Saturday 1 February 2014 77 °F
Today we traveled from our secluded cottage in Marlborough Sounds to Abel Tasman National Park, a beautiful preserve in the northwestern part of the South Island of New Zealand.
Our first activity for the day was a water taxi ride bright and early to the nearest town, Picton. To my delight, word had gotten out that I was a birder, and we had a few un scheduled stops for some good birds, namely shags.
Our first stop was at a colony of rare SPOTTED SHAGS:
Our second stop was at a mixed colony of shags, namely LITTLE BLACK and PIED SHAGS:
Little Black Shag:
It was an awesome mini tour!
Once in Picton, I immediately photographed this intermediate subspecies of LITTLE SHAG. That makes four shag species seen in just a half an hour!
I also saw this gorgeous BLACK-BILLED GULL:
Then, our tour guide offered to give us a quick look in the local nature museum. I got to touch this amazing Tuatara, a reptile species that has been around since before dinosaurs:
After saying goodbye to our guide, our family hopped in our new rental car and we drove off.
Our only stop on the drive to our new abode was at a restaurant that only served green mussels as its main course. My mom and dad gobbled up the mussels while Pearl and I consumed the two main food groups: French fries and Coke. :-)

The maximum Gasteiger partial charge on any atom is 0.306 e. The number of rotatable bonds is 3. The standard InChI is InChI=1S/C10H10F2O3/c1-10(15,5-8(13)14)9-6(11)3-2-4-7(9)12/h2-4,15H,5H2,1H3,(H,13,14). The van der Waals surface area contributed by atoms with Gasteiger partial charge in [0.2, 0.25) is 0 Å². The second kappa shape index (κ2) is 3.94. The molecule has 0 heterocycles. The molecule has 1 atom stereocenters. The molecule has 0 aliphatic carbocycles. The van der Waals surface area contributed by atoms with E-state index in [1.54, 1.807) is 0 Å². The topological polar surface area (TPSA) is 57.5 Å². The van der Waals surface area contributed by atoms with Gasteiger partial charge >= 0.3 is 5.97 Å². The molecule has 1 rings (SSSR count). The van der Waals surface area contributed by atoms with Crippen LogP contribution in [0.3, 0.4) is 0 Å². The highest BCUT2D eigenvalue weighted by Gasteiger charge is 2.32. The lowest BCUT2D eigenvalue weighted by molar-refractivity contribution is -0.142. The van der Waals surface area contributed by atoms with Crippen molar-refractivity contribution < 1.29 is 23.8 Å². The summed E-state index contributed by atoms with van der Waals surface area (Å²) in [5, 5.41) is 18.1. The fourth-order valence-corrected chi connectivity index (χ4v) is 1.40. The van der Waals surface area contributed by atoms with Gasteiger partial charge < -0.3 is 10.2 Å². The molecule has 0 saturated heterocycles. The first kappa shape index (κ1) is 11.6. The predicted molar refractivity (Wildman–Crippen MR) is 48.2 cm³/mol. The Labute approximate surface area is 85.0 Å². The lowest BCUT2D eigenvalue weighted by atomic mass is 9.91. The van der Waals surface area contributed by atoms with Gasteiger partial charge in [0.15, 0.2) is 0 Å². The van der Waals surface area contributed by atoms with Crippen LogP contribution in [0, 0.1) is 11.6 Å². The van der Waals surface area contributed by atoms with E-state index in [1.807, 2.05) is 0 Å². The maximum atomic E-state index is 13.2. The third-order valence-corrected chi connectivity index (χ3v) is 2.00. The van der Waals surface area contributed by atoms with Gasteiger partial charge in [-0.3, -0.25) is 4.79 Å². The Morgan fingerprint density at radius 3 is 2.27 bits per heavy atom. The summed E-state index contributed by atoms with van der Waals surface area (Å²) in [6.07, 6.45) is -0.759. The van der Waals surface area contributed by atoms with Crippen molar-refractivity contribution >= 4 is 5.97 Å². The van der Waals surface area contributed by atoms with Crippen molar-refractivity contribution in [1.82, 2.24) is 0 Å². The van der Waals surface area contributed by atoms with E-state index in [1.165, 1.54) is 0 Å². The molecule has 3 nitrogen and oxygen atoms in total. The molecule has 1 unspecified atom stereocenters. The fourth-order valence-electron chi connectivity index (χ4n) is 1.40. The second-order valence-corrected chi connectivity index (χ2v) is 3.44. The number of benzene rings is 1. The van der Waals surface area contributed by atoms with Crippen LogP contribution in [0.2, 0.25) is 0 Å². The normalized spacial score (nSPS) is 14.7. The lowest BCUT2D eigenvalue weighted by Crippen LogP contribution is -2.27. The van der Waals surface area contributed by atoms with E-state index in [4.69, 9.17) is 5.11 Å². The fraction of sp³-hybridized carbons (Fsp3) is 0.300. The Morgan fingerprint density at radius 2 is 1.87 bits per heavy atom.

The rest of our drive was uneventful and our new cottage is at a beautiful seaside location near Abel Tasman National Park. The best things about the place we're staying at is the bounty of fruit trees around (we can pick as much fruit as we want), and large intertidal mudflats just a short walk from our place (great for birding).
After a quick dip in our personal pool, I headed to the mudflats to do some intense shorebirding. I saw species including WHITE-FACED and PACIFIC REEF HERONS, SOUTH ISLAND and VARIABLE OYSTERCATCHERS, BAR-TAILED GODWIT, PIED STILT, RED-BILLED, BLACK-BILLED, and KELP GULLS. Here are some of the photos:
Variable Oystercatcher (black subspecies)
South Island Oystercatcher
Pied Stilt. My favorite part about this bird is its flashy pink legs.
I also saw some interesting rock formations near the mudflats:
So, the bird-of-the-day award will be shared by four species today. Since it was a "four shag day", which is very noteworthy, I award bird-of-the-day to the four shags seen today: Spotted, Pied, Little Black, and Little Shags.
Tomorrow is our only full day in Abel Tasman National Park. It will surely be beautiful, so stay tuned!
World Life List: 502 Species (no new life birds today)